Last Sunday, mostly for fun, McDavid took part in the Oilers’ annual Skills Competition. Matthew Benning was the quickest of Edmonton’s backwards-skaters on the day; Milan Lucic showed the hardest shot. When it came to racing face-forward ’round the ice at Rogers Place, Benoit Pouliot (13.895 seconds) and J.J. Khaira (13.941) were fast. McDavid, by no real surprise to anyone, proved faster, make it around the rink in a time of 13.382 seconds.

That got Joe Pack of Sportsnet wondering: how does McDavid’s speed compare to NHLers of this age and others?

He duly noted that Detroit’s Dylan Larkin took a turn of the ice at the 2016 all-star game in a time of 13.172 seconds, outdoing Mike Gartner’s 1996 mark of 13.386. But? Overlooked, Pack submits, is the fact that

Larkin, and last year’s crop of contestants, got an advantage no other skaters before had: they began from the far blue-line, only to have the clock start once they hit the red line. Gartner, and every other skater at the competition over the years, started from the red line.

So Larkin’s record, I’m suggesting, should have an asterisk attached. Gartner’s record has apparently been broken by McDavid.

The real test, of course, will come in next week’s all-star game. “Still,” Pack writes, “the conversation around McDavid’s speed has begun in earnest. Is he the fastest in the game now? Is he the fastest ever?”

While we wait to find out, maybe is a look back in order? Beyond 1996, even?

The annals of speedy hockey-player skating are incomplete. The documentation, shall we say, isn’t superb. And while hockey players have tested themselves to see how fast they go for almost as long as the NHL’s, the conditions (as Pack points out) haven’t exactly been standardized. Some have stood still on their start line, others have skated to it at full fling. Some have carried pucks as they careened against the clock — not McDavid or Larkin or most of the recent racers. Technology has changed: hand-held stopwatches have been replaced by precision timers with electronic eyes. All of which makes it hard to line up McDavid’s feat (if that’s something you felt like doing) in order to compare it with those of, say, a Howie Morenz or a Hec Kilrea.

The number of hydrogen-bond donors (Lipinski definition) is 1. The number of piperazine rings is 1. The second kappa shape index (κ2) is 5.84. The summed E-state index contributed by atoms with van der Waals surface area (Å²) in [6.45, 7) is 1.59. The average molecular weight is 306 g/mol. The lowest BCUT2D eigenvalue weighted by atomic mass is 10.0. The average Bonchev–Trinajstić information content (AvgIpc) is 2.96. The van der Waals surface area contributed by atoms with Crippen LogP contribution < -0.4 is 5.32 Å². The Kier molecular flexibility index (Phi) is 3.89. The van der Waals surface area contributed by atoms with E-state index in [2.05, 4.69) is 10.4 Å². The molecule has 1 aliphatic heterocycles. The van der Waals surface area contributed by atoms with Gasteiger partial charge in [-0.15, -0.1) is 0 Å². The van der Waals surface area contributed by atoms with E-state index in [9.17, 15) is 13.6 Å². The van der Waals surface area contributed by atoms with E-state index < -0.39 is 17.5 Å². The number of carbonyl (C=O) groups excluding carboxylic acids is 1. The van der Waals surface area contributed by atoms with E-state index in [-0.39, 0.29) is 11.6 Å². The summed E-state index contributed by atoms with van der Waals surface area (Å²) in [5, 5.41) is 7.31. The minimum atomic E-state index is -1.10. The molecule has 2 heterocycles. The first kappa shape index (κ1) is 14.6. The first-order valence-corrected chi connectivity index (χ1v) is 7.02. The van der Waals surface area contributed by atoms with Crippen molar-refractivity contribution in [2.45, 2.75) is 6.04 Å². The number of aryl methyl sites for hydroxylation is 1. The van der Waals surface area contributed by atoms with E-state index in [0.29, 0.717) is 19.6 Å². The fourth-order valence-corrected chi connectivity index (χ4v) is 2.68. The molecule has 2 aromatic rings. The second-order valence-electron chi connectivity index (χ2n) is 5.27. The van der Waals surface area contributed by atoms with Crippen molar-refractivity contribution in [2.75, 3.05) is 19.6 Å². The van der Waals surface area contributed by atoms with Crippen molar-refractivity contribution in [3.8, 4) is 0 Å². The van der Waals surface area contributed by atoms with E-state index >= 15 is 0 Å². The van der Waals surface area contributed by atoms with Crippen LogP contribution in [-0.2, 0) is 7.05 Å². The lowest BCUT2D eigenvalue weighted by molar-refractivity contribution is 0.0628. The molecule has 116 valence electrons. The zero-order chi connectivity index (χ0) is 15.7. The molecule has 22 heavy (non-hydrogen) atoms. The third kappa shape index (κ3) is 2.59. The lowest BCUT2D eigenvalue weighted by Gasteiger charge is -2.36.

Still, back we go.

In 1945, Montreal Canadiens’ centre Buddy O’Connor won a one-lap, flying-start, puck-carrying race around Ottawa’s Auditorium in a time of 14.8 seconds. Teammates Elmer Lach (15.0) and Maurice Richard (15.2) came in after him; defenceman Leo Lamoureux was disqualified when he lost the puck.

Maple Leaf Gardens hosted what the papers called a speed test at the end of January, 1942. The Leafs had played Thursday and would be back on the ice in earnest Saturday, but on this Friday night the occasion was charitable, with 13,563 fans showing up in support of a memorial fun for the late Toronto sportsman Robert Ecclestone.

The evening’s entertainment featured a 20-minute scrimmage of (mostly) oldtimer Leafs.

The racing involved a puck-carrying contest with players flying to the start. There were seven of them, active NHLers from each team: Syl Apps (Toronto); Flash Hollett (Boston); Sid Abel (Detroit); Tommy Anderson (Brooklyn Americans); Lynn Patrick (New York); Max Bentley (Chicago); Jack Portland (Montreal).

They wore their uniforms but not all of their regular padding. The former Ottawa Senators’ star who presided at the finish-line did so under his current title: RCAF Squadron-Leader Punch Broadbent held the stopwatch.